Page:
Issue

Conflict and Peace Building

Nearly 30 years after the Rwandan genocide, thousands of maimed amputees remind us of the war that took 500,000 lives in 100 days. War leaves marks that cannot be erased—not only in Rwanda, but on every continent.

Reporting from Conflict and Peacebuilding examines the roots of conflict, whether it be religious hatred, sectarian rivalry, a security vacuum, the struggle for natural resources, or the desperation that results from poverty.

Pulitzer Center journalists also cover war’s aftermath: the transitional governments that result in chaos, diplomacy that goes awry, peace talks that never end, and the people who suffer the consequences, young and old. We see the children who go hungry, lose their homes, leave school, become combatants, or join the jihad.

Often the end to conflict leaves turmoil in its wake while the road to peace seems circuitous: In South Sudan, rebel-commanders-turned politicians plunge the country into civil war. In the U.S., troops return home from one war only to be re-deployed to another. But everywhere, in every conflict, there are also voices crying out for peace, determined to heal the divide.

 

Conflict and Peace Building

In the country of death, we are always embedded

David Enders, for the Pulitzer Center
Iraq

The break in blogging is due to Rick and I being on an embed and not having the time to blog or a regular internet connection. But as we come off the embed, I want to address that subject. Some people still maintain it is impossible to tell an accurate story embedded, I see it as the only way possible to find out what's going on with the military.

Iraqi Tribes Reach Security Accord

U.S. forces have brokered an agreement between Sunni and Shi'ite tribal leaders to join forces against al Qaeda and other extremists, extending a policy that has transformed the security situation in western Anbar province to this area north of the capital.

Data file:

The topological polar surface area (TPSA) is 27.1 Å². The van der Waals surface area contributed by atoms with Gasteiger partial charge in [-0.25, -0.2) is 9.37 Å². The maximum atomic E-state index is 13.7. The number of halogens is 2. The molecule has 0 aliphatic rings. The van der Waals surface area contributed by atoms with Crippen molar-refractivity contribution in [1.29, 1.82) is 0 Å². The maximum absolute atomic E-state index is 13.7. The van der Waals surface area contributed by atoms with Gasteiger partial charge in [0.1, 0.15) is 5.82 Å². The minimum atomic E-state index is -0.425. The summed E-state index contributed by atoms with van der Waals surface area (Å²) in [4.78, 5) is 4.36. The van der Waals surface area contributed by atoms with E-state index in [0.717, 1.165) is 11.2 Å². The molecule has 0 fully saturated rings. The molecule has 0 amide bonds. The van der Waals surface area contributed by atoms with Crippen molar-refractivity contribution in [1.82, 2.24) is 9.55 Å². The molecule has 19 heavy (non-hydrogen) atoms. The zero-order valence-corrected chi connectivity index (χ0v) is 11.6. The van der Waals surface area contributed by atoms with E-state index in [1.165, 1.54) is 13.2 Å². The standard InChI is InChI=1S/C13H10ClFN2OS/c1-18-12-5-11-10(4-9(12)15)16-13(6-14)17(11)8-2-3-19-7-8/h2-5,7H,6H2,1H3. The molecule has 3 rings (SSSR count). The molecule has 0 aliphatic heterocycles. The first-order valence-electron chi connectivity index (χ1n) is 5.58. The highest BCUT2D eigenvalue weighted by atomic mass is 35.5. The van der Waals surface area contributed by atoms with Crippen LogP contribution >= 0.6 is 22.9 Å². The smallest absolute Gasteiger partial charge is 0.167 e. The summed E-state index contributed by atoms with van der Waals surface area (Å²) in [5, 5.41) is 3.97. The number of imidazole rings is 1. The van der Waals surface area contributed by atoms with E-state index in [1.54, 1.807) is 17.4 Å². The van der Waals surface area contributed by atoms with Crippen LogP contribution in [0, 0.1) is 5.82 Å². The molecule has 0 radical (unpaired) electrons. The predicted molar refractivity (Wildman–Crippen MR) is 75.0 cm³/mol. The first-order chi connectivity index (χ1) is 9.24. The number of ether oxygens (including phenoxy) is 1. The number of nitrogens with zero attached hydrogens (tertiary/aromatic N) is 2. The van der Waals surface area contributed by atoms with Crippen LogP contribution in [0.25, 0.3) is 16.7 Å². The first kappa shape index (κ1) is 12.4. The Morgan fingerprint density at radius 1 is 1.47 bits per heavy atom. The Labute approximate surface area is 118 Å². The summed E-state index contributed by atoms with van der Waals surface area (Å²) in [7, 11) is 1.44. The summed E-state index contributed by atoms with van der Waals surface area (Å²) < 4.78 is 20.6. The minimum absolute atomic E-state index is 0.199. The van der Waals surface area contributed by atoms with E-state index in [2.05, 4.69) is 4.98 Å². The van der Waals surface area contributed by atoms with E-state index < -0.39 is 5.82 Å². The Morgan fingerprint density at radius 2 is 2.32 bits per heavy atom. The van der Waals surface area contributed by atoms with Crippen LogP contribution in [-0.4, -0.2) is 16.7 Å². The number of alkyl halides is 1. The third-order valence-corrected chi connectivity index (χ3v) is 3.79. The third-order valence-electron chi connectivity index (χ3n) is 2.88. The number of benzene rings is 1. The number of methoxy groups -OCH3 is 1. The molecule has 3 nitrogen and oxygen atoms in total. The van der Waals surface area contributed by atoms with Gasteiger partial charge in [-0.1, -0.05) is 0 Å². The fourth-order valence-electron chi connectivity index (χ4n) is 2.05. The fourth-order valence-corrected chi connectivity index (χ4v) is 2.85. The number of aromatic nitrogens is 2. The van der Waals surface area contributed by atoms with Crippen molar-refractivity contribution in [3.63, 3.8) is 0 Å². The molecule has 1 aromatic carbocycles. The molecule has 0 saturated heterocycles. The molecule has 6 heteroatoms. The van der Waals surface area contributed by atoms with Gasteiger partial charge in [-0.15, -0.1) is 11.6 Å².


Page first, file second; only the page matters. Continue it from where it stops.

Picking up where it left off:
The extremists struck back yesterday with a suicide car bomb aimed at one of the Sunni tribes involved in the deal, killing three militiamen and wounding 14.

To Najaf

Richard Rowley, for the Pulitzer Center
Iraq

land smears into sky without a seam
diesel generators shudder and spit
tar softens in the cracked streets
women, habayas billowing black, carry water over the river of sewage in shola
poison leaches into the ground.

headed south
the tigris rolls slowly to basra
bloated with corpses,

Mohajereen

David Enders, for the Pulitzer Center
Iraq

Sabieh Fayhaa walks half a kilometer for clean water in Chikook, a neigborhood that is home to about 650 displaced families in western Baghdad. People in the neighborhood say they have no access to schools and medical care and that they have received no aid from the government or organizations such as the Iraqi Red Crescent.

Watched

David Enders, for the Pulitzer Center
Iraq

When I ask Baghdadis about whether their neighborhoods are safe, they do not say, "It is okay, the Iraqi police or army are there." They don't mention the US military. The only ones who have told me it is safe have said that things are okay "because of the Jeish al-Mehdi." This goes for an increasing number of neighborhoods, especially in Rusafa (East Baghdad).

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